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Found 13 results
  1. Content Article
    As the USA's largest health insurer, the Centers for Medicare & Medicaid Services (CMS) has established quality standards, metrics, and programmes to improve healthcare not just for the 170 million individuals supported by its programmes, but for all Americans. The 2024 National Impact Assessment of CMS Quality Measures Report (Impact Assessment Report) assesses the quality and efficiency impact of measures endorsed by the consensus-based entity and used by CMS.
  2. News Article
    A new CMS report reveals disparities in care quality and patient safety within US hospitals before and during the pandemic, finding "a large proportion of measures had worse than expected performance." CMS released its 2024 National Impact Assessment Feb. 28, which is released every three years and evaluates the measures used in 26 CMS quality and value-based incentive payment programs. This edition of the report compares quality measure scores pre-COVID-19 with hospitals' results in 2020 and 2021, the initial years of the COVID-19 public health emergency. Here are eight findings from the 72-page assessment: 1. During 2020 and 2021, a large proportion of measures had worse than expected performance, including significant worsening of key patient safety metrics. 2. Half or more of the performance measures in five priorities had worse results in 2021 than expected from the 2016–2019 baseline. Priorities with the highest proportions of worse-than-expected results in 2021 were wellness and prevention (69%), behavioural health (55%), safety (54%), chronic conditions (52%), and seamless care coordination (50%). 3. Specific to safety, standardised infection ratios worsened significantly in hospitals for central line–associated bloodstream infections (94% worse), MRSA (55% worse) and CAUTI (34% worse). Before the Covid-19 PHE (2015–2019), 34,455 fewer healthcare-associated infections (HAIs) were reported in acute care settings. 4. More than 35% of measures in two priorities had better results in 2021 than expected from 2016–2019 baseline trends. Those priorities are seamless care coordination (50%) and affordability and efficiency (38%). 5. Specific to affordability and efficiency, emergency department visits for home health patients fared 1.4 percentage points better, and acute care hospitalization in the first 60 days of home health in 2021 was 1.5 percentage points better. 6. Accountable entities with the highest proportions of worse than expected results in 2021 were clinicians (64%), accountable care organizations (54%), and acute care facilities (54%). 7. Wellness and prevention had the highest percentage of measures showing health equity disparities; notable examples include pneumococcal and influenza vaccinations among racial and ethnic groups. 8. Comparison racial and ethnic groups fared worse than the White reference group on 40 of 45 (88.9%) affordability and efficiency measures and 32 of 41 (78%) chronic conditions measures. For example, disparities were recorded for Black or African American patients in 32, or 71%, of the affordability and efficiency measures, mostly related to readmissions. Read full story Source: Becker Hospital Review, 29 February 2024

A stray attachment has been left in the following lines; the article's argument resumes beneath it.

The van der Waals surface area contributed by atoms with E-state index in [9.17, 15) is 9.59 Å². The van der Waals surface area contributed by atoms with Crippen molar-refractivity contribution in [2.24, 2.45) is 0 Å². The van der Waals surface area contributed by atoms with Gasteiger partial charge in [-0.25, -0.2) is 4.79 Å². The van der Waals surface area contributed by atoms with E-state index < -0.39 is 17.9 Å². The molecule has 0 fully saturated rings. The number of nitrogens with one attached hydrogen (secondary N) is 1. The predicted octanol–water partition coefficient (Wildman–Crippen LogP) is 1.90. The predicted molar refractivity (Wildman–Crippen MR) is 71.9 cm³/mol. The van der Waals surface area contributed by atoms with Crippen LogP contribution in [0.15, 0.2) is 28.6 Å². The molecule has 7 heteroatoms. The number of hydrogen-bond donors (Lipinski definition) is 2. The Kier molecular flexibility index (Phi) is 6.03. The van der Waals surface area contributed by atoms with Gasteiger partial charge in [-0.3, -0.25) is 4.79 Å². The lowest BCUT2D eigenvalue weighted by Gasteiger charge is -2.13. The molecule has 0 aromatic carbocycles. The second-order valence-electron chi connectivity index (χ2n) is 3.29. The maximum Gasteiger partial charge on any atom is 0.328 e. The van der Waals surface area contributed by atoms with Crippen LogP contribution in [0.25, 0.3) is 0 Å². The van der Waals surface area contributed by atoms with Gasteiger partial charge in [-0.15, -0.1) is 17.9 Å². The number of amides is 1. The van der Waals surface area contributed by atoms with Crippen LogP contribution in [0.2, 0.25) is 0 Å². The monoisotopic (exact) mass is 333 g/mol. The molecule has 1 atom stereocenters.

3. Content Article
    The aim of this study was to investigate the incident reporting process (IR1s), to calculate the costs of reporting incidents in this context and to gain an indication of how economic the process was and whether it could be improved to yield better outcomes.
  4. Content Article
    The Covid-19 pandemic led to unprecedented healthcare disruption across the UK. In England, the number of patient referrals waiting to be treated in hospital was more than 7·2 million at the end of October, 2022. In response, the UK Government set up an elective recovery taskforce (ERT) in December, 2022, to help NHS England tackle this backlog. Ahmar Shah and colleagues estimated the extent of healthcare disruption during the Covid-19 pandemic to aid decision making regarding the necessary capacity increases that are required to address the ensuing backlog. The study, published in The Lancet, found NHS waiting list for elective treatment increased between 1 Jan 2012, and the start of the Covid-19 pandemic, suggesting a gradual service decline. The waiting list then substantially increased during the pandemic, but this substantial increase is likely to represent a substantial underestimation of the backlog because of the anticipated large numbers of people who have still not come forward for care. Even if the ambitious target of 30% increase in capacity is achieved during the next 3 years, several years (beyond the end of 2025) will be needed for the backlog to clear. This study emphasises the need to improve health-care system resilience to ensure that the effects of any future emergencies on the provision of routine care are minimised.
  5. News Article